Fifteen-or-so Minutes with the “Legend,” Jeff Garmire


“Some people on the trails, the whole point is for them to get a cool photo to post.”

I can’t help but smile as Jeff Garmire echoes to me an image that I see all too often on the trails surrounding Salt Lake City. When it comes to backpacking, or trail running, or camping, or really the outdoors in general, there aren’t many people with more experience than he has. Take his backpacking resume alone: he’s one of a select group to have completed the Calendar Year Triple Crown (the Appalachian Trail, Pacific Crest Trail, and Continental Divide Trail in a single year — that’s almost 8,000 miles). He completed the 7,000-mile Great Western Loop in under seven months. He hiked every 14,000-foot peak in Colorado in under a year. In the trail running world, he is one of very few to receive an invitation to compete in the Barkley Marathons, a race that is widely considered to be one of the toughest in the world. There are many more things I could list here, but I think you get the point. This guy is remarkable.

But I didn’t set out in this piece to fill the page with Garmire’s accomplishments, and throughout our 15-minute phone conversation, I could tell he was also eager to move on to bigger and better things. To start, we had to delay our conversation by an hour so he could help a group of hikers get around a fire closure. Once we did start talking, his tone was very casual and conversational, as if we were sat around a campfire. 

His backpacking origin story is reminiscent of that of many of us: small, three or four-mile out and backs with family. “We had like 50-pound packs,” he told me with a laugh. Once college hit, he had a desire to scale things up a bit, like many of us do, hiking the Pacific Crest Trail over a summer. “That initial four-month experience,” he told me, “showed that there’s this whole world that I didn’t know about … [I] found this new way to explore nature and the outdoors … you can never explore it enough.” A spark was lit.

Those first few trips led to more trips, and more trips led to that laundry list of impossible accomplishments that I listed above. Beyond that, however, it led to an appreciation of the outdoor world — or just the world in general — that is hard to come by anymore.

“I think in my lifetime there’s been a noticeable speedup in the pace of life,” he tells me. And he’s right. A few weeks into this first semester back on campus I can feel that pace more than ever. Bouncing between classes and club events and social lives and homework has already left me feeling drained, and we’re only just beginning. That’s when I really start to miss the outdoors, the camping and backpacking trips that summer allowed me to take. 

On these sorts of trips, Garmire tells me, “you can slow down to the actual pace that things move … the sun rises and the sun sets, and you go to bed. You don’t get to instantly be somewhere.” However, this feeling of seclusion, of dirt-under-the-fingernails happiness, is not reserved only for those who have four months free to immerse themselves in something as imposing as the Pacific Crest Trail, or even a section of it. According to Garmire, “two to five days is really the sweet spot” to gain this experience. That’s a weekend, or a long weekend, or a fall break. Something any one of us could likely free up once in a while. I know it’s not easy, I promise, I get it. The few trips I’ve gotten myself to go on have taken damn near all of my mental energy just to get out the door. To me though, that challenge is part of what makes it worth it. Garmire agreed. “For some of the greatest things out there … you gotta put the work in to get the payout … I think that’s lost in a lot of parts of life.” Climbing up a hill is hard, and climbing up a hill with a 40-pound backpack is even harder. But getting to the top of that hill, and looking out over the world that you just conquered … that feeling is hard to beat. But I digress.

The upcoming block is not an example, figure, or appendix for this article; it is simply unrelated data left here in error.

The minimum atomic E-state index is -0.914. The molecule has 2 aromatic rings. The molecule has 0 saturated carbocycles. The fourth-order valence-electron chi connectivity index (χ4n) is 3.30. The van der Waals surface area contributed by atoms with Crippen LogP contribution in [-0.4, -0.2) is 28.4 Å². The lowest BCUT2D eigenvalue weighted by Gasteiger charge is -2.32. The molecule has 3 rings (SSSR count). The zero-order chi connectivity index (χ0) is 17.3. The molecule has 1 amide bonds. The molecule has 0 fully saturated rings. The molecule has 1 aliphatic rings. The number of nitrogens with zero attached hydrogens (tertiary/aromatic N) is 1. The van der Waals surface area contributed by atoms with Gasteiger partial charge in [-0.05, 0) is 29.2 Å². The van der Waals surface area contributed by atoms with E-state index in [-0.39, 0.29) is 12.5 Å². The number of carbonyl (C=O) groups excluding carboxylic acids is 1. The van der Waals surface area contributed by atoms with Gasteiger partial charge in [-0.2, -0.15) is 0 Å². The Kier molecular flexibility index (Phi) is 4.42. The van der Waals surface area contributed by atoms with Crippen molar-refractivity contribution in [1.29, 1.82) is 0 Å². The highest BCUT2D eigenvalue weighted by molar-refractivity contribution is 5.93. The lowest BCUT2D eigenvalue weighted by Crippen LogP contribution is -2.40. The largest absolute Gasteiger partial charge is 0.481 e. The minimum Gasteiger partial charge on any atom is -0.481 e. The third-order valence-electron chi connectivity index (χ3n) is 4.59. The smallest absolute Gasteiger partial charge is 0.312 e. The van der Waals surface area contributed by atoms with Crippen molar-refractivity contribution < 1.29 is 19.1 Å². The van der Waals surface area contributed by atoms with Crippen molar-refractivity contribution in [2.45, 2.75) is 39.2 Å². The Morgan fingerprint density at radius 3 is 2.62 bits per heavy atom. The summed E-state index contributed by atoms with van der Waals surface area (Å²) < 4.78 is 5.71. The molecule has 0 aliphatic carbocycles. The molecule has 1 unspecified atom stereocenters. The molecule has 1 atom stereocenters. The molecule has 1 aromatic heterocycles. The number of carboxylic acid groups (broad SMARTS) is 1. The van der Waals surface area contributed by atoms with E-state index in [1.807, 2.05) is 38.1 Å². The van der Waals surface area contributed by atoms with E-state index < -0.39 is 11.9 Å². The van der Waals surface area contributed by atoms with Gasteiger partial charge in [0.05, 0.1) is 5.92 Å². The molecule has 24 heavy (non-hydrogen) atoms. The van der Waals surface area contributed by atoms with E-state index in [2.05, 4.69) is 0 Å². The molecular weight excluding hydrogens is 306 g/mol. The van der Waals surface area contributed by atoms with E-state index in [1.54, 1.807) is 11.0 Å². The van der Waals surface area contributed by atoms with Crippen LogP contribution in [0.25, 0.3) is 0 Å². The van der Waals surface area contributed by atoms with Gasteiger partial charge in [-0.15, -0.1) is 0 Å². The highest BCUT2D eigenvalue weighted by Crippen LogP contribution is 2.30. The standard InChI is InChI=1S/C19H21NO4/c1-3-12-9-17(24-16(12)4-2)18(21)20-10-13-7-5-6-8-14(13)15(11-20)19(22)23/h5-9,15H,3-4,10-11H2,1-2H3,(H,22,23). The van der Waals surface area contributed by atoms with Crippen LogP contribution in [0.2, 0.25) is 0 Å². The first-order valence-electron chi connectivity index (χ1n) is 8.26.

Beyond simply getting out on the trail himself, Garmire has set out to encourage anyone and everyone to do the same. He’s founded multiple websites to further this mission. The first of which,, offers a wide selection of blog posts, videos, and insights into many of the seemingly impossible trips that Garmire so frequently masters. Along with his informative, witty accounts of each major adventure, Garmire offers gear lists for each trip, as well as other thru-hiking resources. Outside of Free Outside (see what I did there?), Garmire created a second resource dedicated exclusively to backpacking, fittingly called Here, Garmire aims to make backpacking as accessible as a day hike in our Wasatch Front backyard. In his mind, the goal of this website is “to eliminate some of the barriers to entry, whether it’s fear or financial.” He hopes to make the sport available to everyone, regardless of experience, gear, fitness, all of that. “You can go backpacking in the shoes you run in during the week,” he tells me. And he’s right. In fact, he encourages first-timers to start small, with the gear they have in their closet. “It’s okay to bite off small chunks … On your first backpacking trip, what if you hate backpacking? You don’t wanna be in the hole a couple grand.” 

Overall, Garmire wants to make backpacking, from three-mile out-and-backs to 7,000-mile expeditions, attainable. In our world that has suddenly become remarkably fast-paced again, the sport gives us an opportunity for escape, for a brief respite into nature, into a rise-with-the-sun lifestyle that is all but forgotten. With backpacking, Garmire tells me, “you have the perfect excuse to tell everyone that you’re gonna be out for a few hours, or a few days.” No cell service, no Canvas notifications, no zoom meetings, nothing. Who wouldn’t want that?